Young, Well-Educated, and Adaptable: Chilean Exiles in Ontario and Quebec, 1973-2010.
With Young, Well-Educated, and Adaptable, Francis Peddie, an historian at Nagoya University, offers a well-written, accessible, and rich social history of Chilean exiles who fled to Canada after the 1973 coup against Salvador Allende's Popular Unity government. A fantastic look at these exiles' migration and settlement, the book offers keen insights into the lived experiences of twenty-one Chileans and the process by which many of them came to view Canada as a home rather than a place for temporary reprieve. These Chileans, who arrived in Canada between 1973 and 1978 and settled in Quebec and Ontario, form the basis of this bottom-up study. Their story, as outlined by Peddie, is one that touches on many themes familiar to experts who look at exile and diasporic communities: identity, belonging, and the seeming clash between the national and the transnational. The central thread here is why, after the end of the dictatorship, did so many Chileans opt to stay in Canada rather than return "home"?
After offering some historical background on Allende's Chile, the Cold War context, and Canada's immigration and rights regimes, Peddie begins with an excellent overview of the coup against Allende. He details the atrocities and repression that the military junta under Augusto Pinochet meted out to anyone who had supported Allende's government, or who was suspected of left-wing beliefs. Under surveillance, excluded from the economy, and harassed by the military, 140,000 Chileans fled their country between 1973 and 1978. Peddie is clear to note that although Canada accepted 7,000 refugees from this initial wave, it was not the most welcoming of havens, given a desire on the part of the Trudeau government not to allow socialists and communists into the country. The government's lack of a timely response and grudging attitude are black marks on Canada's record, and a timely and important reminder in light of the current Syrian refugee crisis; despite the self-aggrandizing view of themselves, Canadians, or at least their government, can be callous. In any event, Peddie does a first-rate job of examining the push and pull between government officials and a variety of activist groups pressing for more refugees.
Next, Peddie turns from the contested political terrain to the early years of exile. He drew on a variety of primary and secondary sources, and conducted interviews with nine female and twelve male Chileans as well as two non-Chileans with links to Toronto's exile community. As the title of the book attests, all the Chilean interview subjects were well-educated, and had worked as teachers, doctors, professors, or union officials in Chile. In Canada, they were forced to adapt to very different circumstances. Drawing on his interviews, Peddie traces his respondents' early memories of their new lives in Canada, experiences full of loss, pain, and insecurity, but also gratitude toward the individual Canadians who welcomed them. As well, he documents the support networks built up by the Chileans in order to maintain a collective identity, and to speak out and organize against Pinochet. The former factor was important given the Pinochet government's effort, in effect, to deny the exiles their identity as Chileans. It was these self-help networks that maintained ties to the homeland as well as bonds between fellow exiles, thereby nurturing Chilean identity in exile.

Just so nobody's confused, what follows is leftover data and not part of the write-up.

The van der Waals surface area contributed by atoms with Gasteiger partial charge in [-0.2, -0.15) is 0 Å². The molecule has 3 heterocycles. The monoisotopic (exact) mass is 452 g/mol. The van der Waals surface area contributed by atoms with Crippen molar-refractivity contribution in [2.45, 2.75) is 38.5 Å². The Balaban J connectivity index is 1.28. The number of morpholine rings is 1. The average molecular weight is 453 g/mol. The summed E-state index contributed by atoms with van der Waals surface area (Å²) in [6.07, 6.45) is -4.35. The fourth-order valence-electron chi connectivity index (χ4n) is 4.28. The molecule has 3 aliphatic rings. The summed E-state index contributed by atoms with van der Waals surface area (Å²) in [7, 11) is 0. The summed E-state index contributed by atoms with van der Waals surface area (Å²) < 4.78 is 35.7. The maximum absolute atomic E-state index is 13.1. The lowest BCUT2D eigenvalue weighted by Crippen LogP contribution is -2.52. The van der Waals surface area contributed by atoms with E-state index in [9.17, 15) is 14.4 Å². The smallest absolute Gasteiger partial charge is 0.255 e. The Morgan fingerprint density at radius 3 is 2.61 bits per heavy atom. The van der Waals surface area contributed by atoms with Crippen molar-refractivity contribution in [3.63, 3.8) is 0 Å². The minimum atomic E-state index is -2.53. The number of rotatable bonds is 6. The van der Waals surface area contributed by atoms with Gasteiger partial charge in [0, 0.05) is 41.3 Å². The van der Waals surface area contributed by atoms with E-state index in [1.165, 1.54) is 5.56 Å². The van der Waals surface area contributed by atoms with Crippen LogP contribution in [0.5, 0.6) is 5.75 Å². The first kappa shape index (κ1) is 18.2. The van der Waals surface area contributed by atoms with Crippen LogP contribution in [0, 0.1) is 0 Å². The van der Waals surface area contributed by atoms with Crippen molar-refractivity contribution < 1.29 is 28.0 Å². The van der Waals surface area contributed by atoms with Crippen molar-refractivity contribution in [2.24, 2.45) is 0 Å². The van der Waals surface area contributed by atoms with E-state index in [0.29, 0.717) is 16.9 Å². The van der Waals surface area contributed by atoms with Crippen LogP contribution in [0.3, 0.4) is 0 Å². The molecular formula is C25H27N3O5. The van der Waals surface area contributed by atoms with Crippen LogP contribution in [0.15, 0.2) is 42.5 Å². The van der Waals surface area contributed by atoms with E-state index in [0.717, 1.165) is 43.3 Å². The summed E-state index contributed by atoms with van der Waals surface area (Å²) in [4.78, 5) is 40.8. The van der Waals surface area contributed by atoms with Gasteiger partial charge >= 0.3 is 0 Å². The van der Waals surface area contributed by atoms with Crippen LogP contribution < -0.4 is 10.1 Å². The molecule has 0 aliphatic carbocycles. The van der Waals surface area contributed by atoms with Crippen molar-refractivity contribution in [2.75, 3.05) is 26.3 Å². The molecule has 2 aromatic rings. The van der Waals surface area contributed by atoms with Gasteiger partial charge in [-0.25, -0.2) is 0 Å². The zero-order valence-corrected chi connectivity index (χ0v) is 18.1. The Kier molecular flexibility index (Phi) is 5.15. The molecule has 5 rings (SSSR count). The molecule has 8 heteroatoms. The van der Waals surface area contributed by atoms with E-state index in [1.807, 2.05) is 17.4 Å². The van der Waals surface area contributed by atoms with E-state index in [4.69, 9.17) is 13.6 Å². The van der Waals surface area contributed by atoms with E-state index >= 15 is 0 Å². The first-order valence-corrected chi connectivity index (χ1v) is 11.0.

The following and final two chapters are the really outstanding parts of the book. In them, Peddie looks at how his respondents dealt both with their trauma and with that issue confronting many exile groups: the need to resolve incorporation into the adopted polity and society, with their sense of their own national identity and their longing to return. Through the interviews, Peddie traces the trajectory of his subjects' shifting sense of identity and belonging, as well as shifts in employment, gender roles, interpersonal relationships, and social and family life, all the result of exile. There is a rich, diverse tableau here, no doubt of interest not just to those interested in the Chilean exile experience, but to scholars of diaspora and exile in general. Certainly, one is reminded of parallels, but also differences, between the experience of Cuban exiles in Miami or elsewhere. Ultimately, this book serves as an interesting and important look at the Chilean exile experience in Canada as well as a case study to further more general understandings of exile and adaptation.
Asa McKercher, McMaster University
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|Publication:||Canadian Journal of History|
|Article Type:||Book review|
|Date:||Sep 21, 2016|
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